Q.  No matter where you looked, Venetian and Czech glass beads seem to have gone all around the world. How did they become so widespread?

First it was the Venetian, and then the Czech glass beads. Beads were always expensive; they had a lot of value as prestige items. In fact in some places in Africa, like among the Zulu, the king controlled the rights to the bead trade; only the king and members of his court were allowed to wear beadwork on their headdresses and clothing. There are three desirable things about glass beads. First of all, they are quite durable, and last a long time even though they are glass; secondly, they have a luster and shine that is very attractive; and thirdly they come in many different colors, which is also extremely appealing.

On the Plains, seed beads arrived around 1850. You cannot say that, among the Lakota, there was nothing before then, because there was dyed quillwork, and many of the old geometric designs carried over into beadwork. Later on, during the reservation period for the Lakota and other Sioux tribes, there was a lot of pressure from the U.S. government to abandon traditional ways, including traditional clothing. There was a big florescence of beadwork then on the reservations, part of which I believe had to do with trying to preserve the identity of the children. That’s why you saw a little boy’s vest and pants, which are very Western in style, yet they are totally Lakota because they are not made out of cloth; they are made out of hide completely covered in beadwork. This kind of outfit would be more acceptable to the Indian agent and government people, yet it let everyone in the family feel a strong sense of their culture.






Q.  So wherever you go in the world, beadwork communicates shared cultural meaning.

There’s a fascinating example of that, which is well-recorded, from Zulu beadwork in South Africa. Zulu beadwork does the talking for the women when it’s involved in courtship. Young women would make beadwork bracelets, cuffs, ankle bands, or necklaces as gifts for the young man they had their eye on.

We call them “love letters,” though they were not quite that. The necklaces in the exhibit dated from the late nineteenth century and were loaned from the Field Museum. Scholars disagree about this, but from the colors and designs, proverbs could be discerned. It was not like a personal message, but let a young man know her intentions. A young Zulu man could pile on beadwork from many girls, all at the same time; a piece didn’t obligate him. And of course the more he wore, the more status he had.

One of the most exciting things about doing this project was that every piece has a story to tell, because they are all deeply imbedded in the cultures that make and use them. I tried to share those stories in the label texts, though of course you’re limited in the amount of space you have. But one day I was at the museum after the show had opened and I overhead a man—a man, no less—come out of the show and say to his friends, “That show! There’s a story about every piece!” He was very excited, and I was doubly thrilled because it was a man—often we think of beadwork as women’s work—and because he understood there was a story with everything.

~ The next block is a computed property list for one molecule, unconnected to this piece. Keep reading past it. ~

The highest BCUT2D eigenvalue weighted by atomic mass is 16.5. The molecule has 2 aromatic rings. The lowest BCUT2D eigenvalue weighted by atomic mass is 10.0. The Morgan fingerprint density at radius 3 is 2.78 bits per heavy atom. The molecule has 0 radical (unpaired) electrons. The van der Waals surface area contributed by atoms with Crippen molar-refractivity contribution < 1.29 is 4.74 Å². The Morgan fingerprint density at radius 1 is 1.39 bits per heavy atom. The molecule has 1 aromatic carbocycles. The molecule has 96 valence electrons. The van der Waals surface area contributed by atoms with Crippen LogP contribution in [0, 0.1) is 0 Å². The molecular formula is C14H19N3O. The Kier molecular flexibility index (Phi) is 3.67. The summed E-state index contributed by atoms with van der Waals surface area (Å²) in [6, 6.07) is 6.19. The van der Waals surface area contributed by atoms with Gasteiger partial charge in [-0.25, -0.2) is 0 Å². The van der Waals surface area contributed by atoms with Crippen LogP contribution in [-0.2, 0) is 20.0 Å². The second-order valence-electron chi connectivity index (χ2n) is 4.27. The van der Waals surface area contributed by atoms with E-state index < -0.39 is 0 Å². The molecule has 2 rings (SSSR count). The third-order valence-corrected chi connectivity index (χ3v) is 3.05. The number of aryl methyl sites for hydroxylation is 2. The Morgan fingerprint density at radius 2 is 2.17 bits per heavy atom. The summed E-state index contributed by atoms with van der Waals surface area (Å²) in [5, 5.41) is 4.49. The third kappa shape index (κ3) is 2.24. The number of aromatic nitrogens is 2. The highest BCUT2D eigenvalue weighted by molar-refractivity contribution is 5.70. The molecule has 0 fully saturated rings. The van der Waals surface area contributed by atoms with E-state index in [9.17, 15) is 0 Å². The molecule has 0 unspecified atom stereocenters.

“LOVE” LETTERS (ubala abuyise), Zulu (Xhosa?)-speaking peoples, South Africa, of cotton, glass beads, diameter: 19.8 centimeters, pre-1893. “LOVE” LETTERS (ubala abuyise), Zulu (Xhosa?)-speaking peoples, South Africa, of cotton, glass beads, diameter: 16.0-19.8 centimeters, pre-1893. Photographs by John Weinstein.

Q.  Let’s talk about Western attitudes towards beadwork as “women’s work.” There was a thought-provoking section of the exhibit and the book called “Gender in Beadwork.”

We underestimate beadwork’s importance in other cultures. The idea in the exhibit was to honor and acknowledge women’s artistry and creativity in beadwork. In traditional societies, there has always been a division of labor by gender. Women worked with materials for the home, like making pottery or baskets. The fineness and beauty of what women produced brought them respect and rank: it gave them status. Even in our culture doing beadwork was a practical skill; it demonstrated a woman’s housekeeping capabilities, how she could produce useful things. Certainly in fashion today beadwork is prized.


Q.  Some beadwork from Africa radiates drama and power and grandeur. There were examples from the Yoruba people in Nigeria, the Bamileke in Cameroon and the Kuba, from the Democratic Republic of Congo. Why is that beadwork so imposing?

Those are magnificent pieces, all intended for the king. Again, the right to wear trade beads belonged exclusively to royalty. It’s very powerful, gorgeous stuff. Only a professional male beadworker can make the king’s regalia, and he actually does it at court. In hierarchical societies, the kings usually have both political and spiritual leadership. The star of that section was the great Yoruba crown. It reinforces the king’s divinity, separating him from other people; when he wears that crown, he embodies the oba, who can communicate with ancestral spirits. The long beaded veil covers his face, and he holds an elaborately beaded flywhisk to hide his mouth as he’s speaking. His feet can’t touch the ground, so they rest on beaded cushions. The faces on the crown represent the first oba, Oduduwa. When someone consults the oba, he is not asking about his future. In their belief system, you know everything that is going to happen before you emerge into this life. As you are born, you touch the tree of forgetfulness. You are asking the oba to remind you of what you used to know.